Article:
A True Red-headThere are numerous species of woodpeckers that have red feathers on their head but there is only one truly red-head. The red-headed woodpecker is a mid sized woodpecker found in the eastern portions of North America. Their range runs from southern Canada in the north down to the Gulf Coast and from the Rocky Mountains east to the Atlantic Ocean. Birds that live in the northern third of the range usually migrate south in the winter in search of food. I photographed these red-heads at the Necedah NWR in central Wisconsin.
Red-headed woodpeckers are cavity nesters. Both male and female will work on excavating a cavity in a dead tree or snag preferably one with no bark left on it, or use an existing cavity. The cavity is typically lined with wood chips making a bed for the 4 to 8 eggs that the female will lay one egg per day. Both male and female will incubate the eggs, which takes about two weeks, and care for the chicks, which fledge around 27 to 28 days after they hatch. Both adults will also aggressively defend the nest and territory. They will often chase away other birds, not just other woodpeckers, and have been known to destroy nests or eggs of other birds nesting in the area. In parts of the range where there is a longer summer the adults may chase away the fledglings after they hatch and start a second brood.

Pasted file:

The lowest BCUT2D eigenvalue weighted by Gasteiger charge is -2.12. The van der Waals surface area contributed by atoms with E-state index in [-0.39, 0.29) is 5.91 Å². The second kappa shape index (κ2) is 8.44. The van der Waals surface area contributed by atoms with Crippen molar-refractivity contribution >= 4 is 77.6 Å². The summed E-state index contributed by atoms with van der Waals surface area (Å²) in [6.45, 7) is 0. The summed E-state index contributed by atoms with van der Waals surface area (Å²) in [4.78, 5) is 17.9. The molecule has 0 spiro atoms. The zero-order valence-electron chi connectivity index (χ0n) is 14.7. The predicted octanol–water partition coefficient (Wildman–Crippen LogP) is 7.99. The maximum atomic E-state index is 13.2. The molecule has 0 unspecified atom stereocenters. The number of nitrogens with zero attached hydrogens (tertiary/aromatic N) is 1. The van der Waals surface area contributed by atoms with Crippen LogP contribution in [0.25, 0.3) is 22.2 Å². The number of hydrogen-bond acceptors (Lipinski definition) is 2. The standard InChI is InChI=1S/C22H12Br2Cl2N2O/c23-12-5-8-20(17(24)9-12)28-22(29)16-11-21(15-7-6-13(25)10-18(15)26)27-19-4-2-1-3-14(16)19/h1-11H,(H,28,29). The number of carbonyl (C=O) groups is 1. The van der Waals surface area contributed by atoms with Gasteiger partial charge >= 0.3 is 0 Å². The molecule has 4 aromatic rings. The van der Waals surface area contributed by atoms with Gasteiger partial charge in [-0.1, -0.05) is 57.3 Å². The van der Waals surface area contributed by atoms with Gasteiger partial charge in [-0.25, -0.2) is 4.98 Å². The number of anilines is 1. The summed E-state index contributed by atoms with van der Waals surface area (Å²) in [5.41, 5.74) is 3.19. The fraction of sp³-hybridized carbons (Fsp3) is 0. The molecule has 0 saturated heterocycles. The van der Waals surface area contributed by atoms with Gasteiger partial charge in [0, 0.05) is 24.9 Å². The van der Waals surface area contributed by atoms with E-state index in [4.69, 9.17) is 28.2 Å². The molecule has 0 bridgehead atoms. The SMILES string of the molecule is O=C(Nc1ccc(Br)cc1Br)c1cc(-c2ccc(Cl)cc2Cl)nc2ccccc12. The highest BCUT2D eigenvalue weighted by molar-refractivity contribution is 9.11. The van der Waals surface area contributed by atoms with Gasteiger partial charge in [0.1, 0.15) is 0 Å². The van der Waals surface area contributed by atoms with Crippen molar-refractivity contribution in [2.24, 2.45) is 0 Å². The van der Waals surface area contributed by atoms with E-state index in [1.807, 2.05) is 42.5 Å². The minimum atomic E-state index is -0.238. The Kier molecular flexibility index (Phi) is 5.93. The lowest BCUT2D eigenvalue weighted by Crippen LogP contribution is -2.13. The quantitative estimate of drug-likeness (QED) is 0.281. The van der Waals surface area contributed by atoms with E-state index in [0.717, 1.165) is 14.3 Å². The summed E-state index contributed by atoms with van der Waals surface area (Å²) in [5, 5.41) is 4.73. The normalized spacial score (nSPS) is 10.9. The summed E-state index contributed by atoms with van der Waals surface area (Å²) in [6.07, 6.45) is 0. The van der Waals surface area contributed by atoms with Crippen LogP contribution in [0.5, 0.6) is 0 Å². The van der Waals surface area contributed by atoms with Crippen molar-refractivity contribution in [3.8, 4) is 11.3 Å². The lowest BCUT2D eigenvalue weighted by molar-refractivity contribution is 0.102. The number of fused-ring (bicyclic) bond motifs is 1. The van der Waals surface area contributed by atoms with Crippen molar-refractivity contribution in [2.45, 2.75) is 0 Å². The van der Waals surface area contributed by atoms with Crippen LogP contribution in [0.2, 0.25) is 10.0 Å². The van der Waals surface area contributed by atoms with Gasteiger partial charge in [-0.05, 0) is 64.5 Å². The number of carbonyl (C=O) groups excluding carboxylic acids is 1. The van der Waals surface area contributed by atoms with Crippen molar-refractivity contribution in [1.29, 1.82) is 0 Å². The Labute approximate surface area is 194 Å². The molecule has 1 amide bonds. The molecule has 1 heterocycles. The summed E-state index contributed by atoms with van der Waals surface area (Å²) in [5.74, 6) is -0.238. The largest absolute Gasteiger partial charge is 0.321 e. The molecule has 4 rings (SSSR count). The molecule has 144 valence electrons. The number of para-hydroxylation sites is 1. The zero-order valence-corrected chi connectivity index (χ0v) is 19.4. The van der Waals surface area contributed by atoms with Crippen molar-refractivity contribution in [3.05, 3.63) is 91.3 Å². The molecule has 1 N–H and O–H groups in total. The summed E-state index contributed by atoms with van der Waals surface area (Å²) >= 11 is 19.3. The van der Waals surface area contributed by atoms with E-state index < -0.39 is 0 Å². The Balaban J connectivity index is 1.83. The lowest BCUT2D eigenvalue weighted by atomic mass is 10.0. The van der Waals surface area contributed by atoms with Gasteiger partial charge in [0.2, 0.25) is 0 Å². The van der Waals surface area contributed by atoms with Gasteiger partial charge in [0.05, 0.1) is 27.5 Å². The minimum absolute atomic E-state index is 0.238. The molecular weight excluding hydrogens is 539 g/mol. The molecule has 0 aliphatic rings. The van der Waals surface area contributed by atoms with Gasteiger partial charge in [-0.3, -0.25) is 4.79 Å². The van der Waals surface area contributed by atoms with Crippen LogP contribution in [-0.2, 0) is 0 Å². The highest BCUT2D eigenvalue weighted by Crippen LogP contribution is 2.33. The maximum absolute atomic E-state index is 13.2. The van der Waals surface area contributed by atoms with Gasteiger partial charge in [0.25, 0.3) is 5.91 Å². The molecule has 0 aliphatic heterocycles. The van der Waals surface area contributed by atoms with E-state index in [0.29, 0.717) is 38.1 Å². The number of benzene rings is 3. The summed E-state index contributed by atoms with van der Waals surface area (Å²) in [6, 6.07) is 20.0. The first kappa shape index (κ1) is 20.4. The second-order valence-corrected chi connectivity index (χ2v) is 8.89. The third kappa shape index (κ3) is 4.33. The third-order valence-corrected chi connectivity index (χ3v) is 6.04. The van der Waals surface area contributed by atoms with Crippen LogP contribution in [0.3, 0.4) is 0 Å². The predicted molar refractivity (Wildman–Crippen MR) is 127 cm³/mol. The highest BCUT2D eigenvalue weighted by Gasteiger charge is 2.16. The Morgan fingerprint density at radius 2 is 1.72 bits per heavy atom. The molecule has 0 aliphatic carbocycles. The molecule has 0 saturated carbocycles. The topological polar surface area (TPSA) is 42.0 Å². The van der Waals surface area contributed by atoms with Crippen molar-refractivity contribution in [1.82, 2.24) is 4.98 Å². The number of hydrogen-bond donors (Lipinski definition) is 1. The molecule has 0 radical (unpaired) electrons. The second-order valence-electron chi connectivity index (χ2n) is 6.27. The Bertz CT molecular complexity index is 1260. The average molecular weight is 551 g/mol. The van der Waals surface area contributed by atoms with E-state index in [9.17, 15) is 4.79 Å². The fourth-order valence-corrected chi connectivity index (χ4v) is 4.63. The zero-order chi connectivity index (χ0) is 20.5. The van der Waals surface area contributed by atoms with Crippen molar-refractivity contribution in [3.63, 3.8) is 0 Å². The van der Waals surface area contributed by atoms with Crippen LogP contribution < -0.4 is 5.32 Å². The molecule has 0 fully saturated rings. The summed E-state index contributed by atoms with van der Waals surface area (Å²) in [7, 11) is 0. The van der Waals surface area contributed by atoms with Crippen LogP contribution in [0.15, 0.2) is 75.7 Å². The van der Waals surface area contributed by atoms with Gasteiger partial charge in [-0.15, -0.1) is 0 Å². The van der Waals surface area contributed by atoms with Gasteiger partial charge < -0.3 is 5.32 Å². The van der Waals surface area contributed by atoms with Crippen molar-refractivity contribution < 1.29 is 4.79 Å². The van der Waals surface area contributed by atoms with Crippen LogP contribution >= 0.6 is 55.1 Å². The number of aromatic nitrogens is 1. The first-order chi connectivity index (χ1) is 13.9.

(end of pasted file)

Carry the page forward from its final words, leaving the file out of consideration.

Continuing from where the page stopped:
Red-headed woodpeckers are omnivores. They eat seeds, berries, fruit, nuts, acorns, eggs, chicks, mice and insects. Instead of boring into trees in search of insects, like most other woodpeckers, red-heads are more often to catch insects in the air or on the ground, especially grasshoppers. Red-heads are one of only four species of woodpeckers that are known to cache food. They will often tuck an acorn into a hole in a dead snag or wedge a live grasshopper in the crevice of a dead tree. They will then frequently cover their cache up with bark, which makes them unique in the world of woodpeckers. Since they rely heavily on dead trees for nesting cavities and cache locations their population has been in decline as people remove dead trees for ascetic reasons. Their population fluctuated positively, at times, when the number of dead trees increased, such as when North America went through the Dutch Elm epidemic. In the long run, however, their population has been on the decline, decreasing 50% since the late 1960's. This is mostly due to habitat loss and nesting site competition from non-native species.